HTTP Response Splitting
HTTP response splitting vulnerabilities occur when:
- Data enters a web application through an untrusted source, most frequently an HTTP request.
- The data is included in an HTTP response header sent to a web user without being validated for malicious characters.
As with many software security vulnerabilities, HTTP response splitting is a means to an end, not an end in itself. At its root, the vulnerability is straightforward: an attacker passes malicious data to a vulnerable application, and the application includes the data in an HTTP response header.
To mount a successful exploit, the application must allow input that contains CR (carriage return, also given by %0d or \r) and LF (line feed, also given by %0a or \n)characters into the header. These characters not only give attackers control of the remaining headers and body of the response the application intends to send, but also allows them to create additional responses entirely under their control.
The following code segment reads the name of the author of a weblog entry, author, from an HTTP request and sets it in a cookie header of an HTTP response.
String author = request.getParameter(AUTHOR_PARAM); ... Cookie cookie = new Cookie("author", author); cookie.setMaxAge(cookieExpiration); response.addCookie(cookie);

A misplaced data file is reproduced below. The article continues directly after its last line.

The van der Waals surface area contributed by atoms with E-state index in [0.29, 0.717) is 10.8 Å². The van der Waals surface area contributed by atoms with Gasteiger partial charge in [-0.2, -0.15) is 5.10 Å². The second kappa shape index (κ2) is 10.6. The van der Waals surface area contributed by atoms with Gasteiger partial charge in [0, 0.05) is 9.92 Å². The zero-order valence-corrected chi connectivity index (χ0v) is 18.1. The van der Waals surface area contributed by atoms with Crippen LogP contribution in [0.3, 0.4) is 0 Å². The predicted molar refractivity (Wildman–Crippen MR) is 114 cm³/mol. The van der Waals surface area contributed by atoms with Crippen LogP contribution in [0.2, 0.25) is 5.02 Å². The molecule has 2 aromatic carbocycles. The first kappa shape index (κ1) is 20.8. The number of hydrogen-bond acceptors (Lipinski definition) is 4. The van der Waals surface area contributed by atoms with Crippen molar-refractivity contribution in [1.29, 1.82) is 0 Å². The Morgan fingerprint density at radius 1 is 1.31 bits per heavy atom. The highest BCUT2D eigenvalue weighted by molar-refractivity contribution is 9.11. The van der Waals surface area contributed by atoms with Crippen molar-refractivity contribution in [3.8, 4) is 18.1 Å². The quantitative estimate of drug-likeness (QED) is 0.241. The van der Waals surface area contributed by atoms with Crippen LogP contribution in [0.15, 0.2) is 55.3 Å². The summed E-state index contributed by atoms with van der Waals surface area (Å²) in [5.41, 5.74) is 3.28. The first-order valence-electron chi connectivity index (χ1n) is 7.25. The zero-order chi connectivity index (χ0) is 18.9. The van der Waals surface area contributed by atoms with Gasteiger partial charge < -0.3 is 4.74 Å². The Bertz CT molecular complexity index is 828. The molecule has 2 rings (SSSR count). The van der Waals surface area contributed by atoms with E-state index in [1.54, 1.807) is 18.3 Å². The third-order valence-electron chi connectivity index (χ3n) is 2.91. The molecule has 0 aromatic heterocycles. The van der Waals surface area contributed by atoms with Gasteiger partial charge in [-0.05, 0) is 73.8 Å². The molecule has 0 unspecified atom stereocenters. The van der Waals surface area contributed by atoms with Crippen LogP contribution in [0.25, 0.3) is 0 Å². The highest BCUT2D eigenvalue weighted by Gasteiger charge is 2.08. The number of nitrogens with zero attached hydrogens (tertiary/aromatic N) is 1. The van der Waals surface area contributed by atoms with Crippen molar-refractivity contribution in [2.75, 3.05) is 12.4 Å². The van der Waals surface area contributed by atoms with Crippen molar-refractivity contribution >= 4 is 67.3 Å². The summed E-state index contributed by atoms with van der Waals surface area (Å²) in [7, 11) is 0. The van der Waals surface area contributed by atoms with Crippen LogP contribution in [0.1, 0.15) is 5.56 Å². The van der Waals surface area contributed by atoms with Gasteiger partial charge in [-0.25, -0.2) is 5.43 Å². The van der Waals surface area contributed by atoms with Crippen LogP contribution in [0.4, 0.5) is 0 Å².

Assuming a string consisting of standard alpha-numeric characters, such as "Jane Smith", is submitted in the request the HTTP response including this cookie might take the following form:
HTTP/1.1 200 OK ... Set-Cookie: author=Jane Smith ...
However, because the value of the cookie is formed of unvalidated user input the response will only maintain this form if the value submitted for AUTHOR_PARAM does not contain any CR and LF characters. If an attacker submits a malicious string, such as "Wiley Hacker\r\nHTTP/1.1 200 OK\r\n...", then the HTTP response would be split into two responses of the following form:
HTTP/1.1 200 OK ... Set-Cookie: author=Wiley Hacker HTTP/1.1 200 OK ...
Clearly, the second response is completely controlled by the attacker and can be constructed with any header and body content desired. The ability of attacker to construct arbitrary HTTP responses permits a variety of resulting attacks, including: cross-user defacement, web and browser cache poisoning, cross-site scripting and page hijacking.